Group views the quilt as an art form

By Melanie Savage - Staff Writer
Willimantic - posted Tue., Jan. 17, 2012
Some of the Quiet Corner Art Quilts currently on display at the Willimantic Food Co-op. Photos by Melanie Savage.
Some of the Quiet Corner Art Quilts currently on display at the Willimantic Food Co-op. Photos by Melanie Savage.

When you think of quilting, do you think art? The collection currently on display at the Willimantic Food Co-op is designed to suggest that a quilt can be much more than simply a blanket used to keep one warm at night. The café corner at the Co-op features the work of a different group or artist every month. This month’s featured group is the Quiet Corner Art Quilt Group.

“I think we were on the waiting list for a year before our turn came up,” said group member Joan Johnson.

“We do art quilts,” said member Melanie Johnston. “These are not necessarily quilts that are designed to be put on a bed.” Most of the quilts in the display are rather small, but that’s not always the case. “Just like any other piece of art, they can vary in size,” said Johnston.

Subjects featured in the quilts run the gamut from chickens to abstract landscapes. The group meets monthly, and “There’s an inspiration word or theme every month,” said Johnston. The small black and white cat, for example, was inspired by an “Animals” theme. “That’s my cat,” said Johnson.

The peace sign was inspired by the “Found Objects” theme. It features a tiny, ceramic lamb that Johnston found while her home was undergoing renovations. It also has a story behind it, as do many of the Quiet Corner quilts.

“I was a selectman in Hampton,” said Johnston. A resident who was unhappy with a decision she’d made threw some nails onto her driveway. Johnston incorporated the nails into the fringe of her quilt. The lamb and the nails together inspired the quilt's title: “War and Peace.” The fabrics in the quilt are all hand-dyed, as are most of the fabrics that Johnston uses.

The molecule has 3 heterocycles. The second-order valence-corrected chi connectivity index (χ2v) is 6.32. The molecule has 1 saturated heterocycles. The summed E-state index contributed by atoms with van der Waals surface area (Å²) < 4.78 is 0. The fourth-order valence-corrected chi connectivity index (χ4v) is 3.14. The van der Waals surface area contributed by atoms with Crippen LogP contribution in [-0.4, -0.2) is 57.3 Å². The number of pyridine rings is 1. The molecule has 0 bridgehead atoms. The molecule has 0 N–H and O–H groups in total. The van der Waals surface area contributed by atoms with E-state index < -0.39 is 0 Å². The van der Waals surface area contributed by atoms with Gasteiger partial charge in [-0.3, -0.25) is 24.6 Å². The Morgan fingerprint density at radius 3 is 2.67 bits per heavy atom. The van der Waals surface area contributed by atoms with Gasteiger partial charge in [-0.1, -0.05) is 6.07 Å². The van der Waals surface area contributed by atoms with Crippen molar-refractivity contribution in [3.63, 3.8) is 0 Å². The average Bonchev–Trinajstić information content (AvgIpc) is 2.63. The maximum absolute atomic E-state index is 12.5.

“It’s funny, when we bring them in, they’re all so different,” said Johnson, noting that each group member has her own area of artistic focus. Johnson likes to use photographs printed onto fabric. Another group member likes to embellish with beads and other baubles.

“I’m a technique junkie,” said member Cathey LaBonte. LaBonte has experimented with techniques such as melted wax and fabric paints. “Rogue media is kind of a benchmark of art quilting,” said LaBonte. “Meaning the use of stuff you ordinarily wouldn’t think of using with fabric.” Two of the quilts at the Co-op, for example, feature wine bottle labels. “They’re stitched right onto the fabric,” said Johnson.

What draws the women to quilting? “It’s all about texture,” said Johnston.

“The texture, the colors, everything,” said Johnson. “I just really love it.”

LaBonte, who has dabbled in other art forms, said that art quilting has really engaged her. “I like it because you can combine everything,” she said. “Paint, beads, stitching - you can combine all different kinds of media.”

The work of the Quiet Corner Art Quilt Group can be seen at the Willimantic Food Co-op throughout the month of January. For more information or to see photographs of the quilts, go to http://qcartquilts.blogspot.com/.


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